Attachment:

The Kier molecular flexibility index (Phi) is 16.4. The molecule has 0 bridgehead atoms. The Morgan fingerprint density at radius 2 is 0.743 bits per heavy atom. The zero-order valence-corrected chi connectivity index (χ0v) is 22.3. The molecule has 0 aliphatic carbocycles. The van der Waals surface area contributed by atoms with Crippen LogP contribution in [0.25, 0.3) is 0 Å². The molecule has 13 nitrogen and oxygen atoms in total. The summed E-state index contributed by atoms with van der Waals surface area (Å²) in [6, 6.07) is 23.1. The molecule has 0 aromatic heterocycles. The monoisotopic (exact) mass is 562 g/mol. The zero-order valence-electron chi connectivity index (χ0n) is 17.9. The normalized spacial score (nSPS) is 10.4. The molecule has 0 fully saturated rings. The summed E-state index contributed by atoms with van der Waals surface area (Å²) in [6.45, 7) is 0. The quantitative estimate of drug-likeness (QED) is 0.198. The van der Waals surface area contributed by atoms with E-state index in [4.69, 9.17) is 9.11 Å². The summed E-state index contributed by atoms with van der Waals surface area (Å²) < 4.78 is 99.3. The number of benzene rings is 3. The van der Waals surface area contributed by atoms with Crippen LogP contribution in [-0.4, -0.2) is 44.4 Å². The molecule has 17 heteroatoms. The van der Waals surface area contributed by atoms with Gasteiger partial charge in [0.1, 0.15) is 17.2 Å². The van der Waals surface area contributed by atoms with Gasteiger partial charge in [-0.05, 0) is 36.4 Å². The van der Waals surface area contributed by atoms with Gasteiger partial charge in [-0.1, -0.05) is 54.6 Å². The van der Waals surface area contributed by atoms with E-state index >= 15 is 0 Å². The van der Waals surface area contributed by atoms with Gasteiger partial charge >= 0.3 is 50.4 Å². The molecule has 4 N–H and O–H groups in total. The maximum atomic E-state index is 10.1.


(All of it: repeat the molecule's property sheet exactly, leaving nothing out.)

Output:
The Kier molecular flexibility index (Phi) is 16.4. The molecule has 0 bridgehead atoms. The Morgan fingerprint density at radius 2 is 0.743 bits per heavy atom. The zero-order valence-corrected chi connectivity index (χ0v) is 22.3. The molecule has 0 aliphatic carbocycles. The van der Waals surface area contributed by atoms with Crippen LogP contribution in [0.25, 0.3) is 0 Å². The molecule has 13 nitrogen and oxygen atoms in total. The summed E-state index contributed by atoms with van der Waals surface area (Å²) in [6, 6.07) is 23.1. The molecule has 0 aromatic heterocycles. The monoisotopic (exact) mass is 562 g/mol. The zero-order valence-electron chi connectivity index (χ0n) is 17.9. The normalized spacial score (nSPS) is 10.4. The molecule has 0 fully saturated rings. The summed E-state index contributed by atoms with van der Waals surface area (Å²) in [6.45, 7) is 0. The quantitative estimate of drug-likeness (QED) is 0.198. The van der Waals surface area contributed by atoms with E-state index in [4.69, 9.17) is 9.11 Å². The summed E-state index contributed by atoms with van der Waals surface area (Å²) < 4.78 is 99.3. The number of benzene rings is 3. The van der Waals surface area contributed by atoms with Crippen LogP contribution in [-0.4, -0.2) is 44.4 Å². The molecule has 17 heteroatoms. The van der Waals surface area contributed by atoms with Gasteiger partial charge in [0.1, 0.15) is 17.2 Å². The van der Waals surface area contributed by atoms with Gasteiger partial charge in [-0.05, 0) is 36.4 Å². The van der Waals surface area contributed by atoms with Gasteiger partial charge in [-0.1, -0.05) is 54.6 Å². The van der Waals surface area contributed by atoms with E-state index >= 15 is 0 Å². The van der Waals surface area contributed by atoms with Gasteiger partial charge >= 0.3 is 50.4 Å². The molecule has 4 N–H and O–H groups in total. The maximum atomic E-state index is 10.1.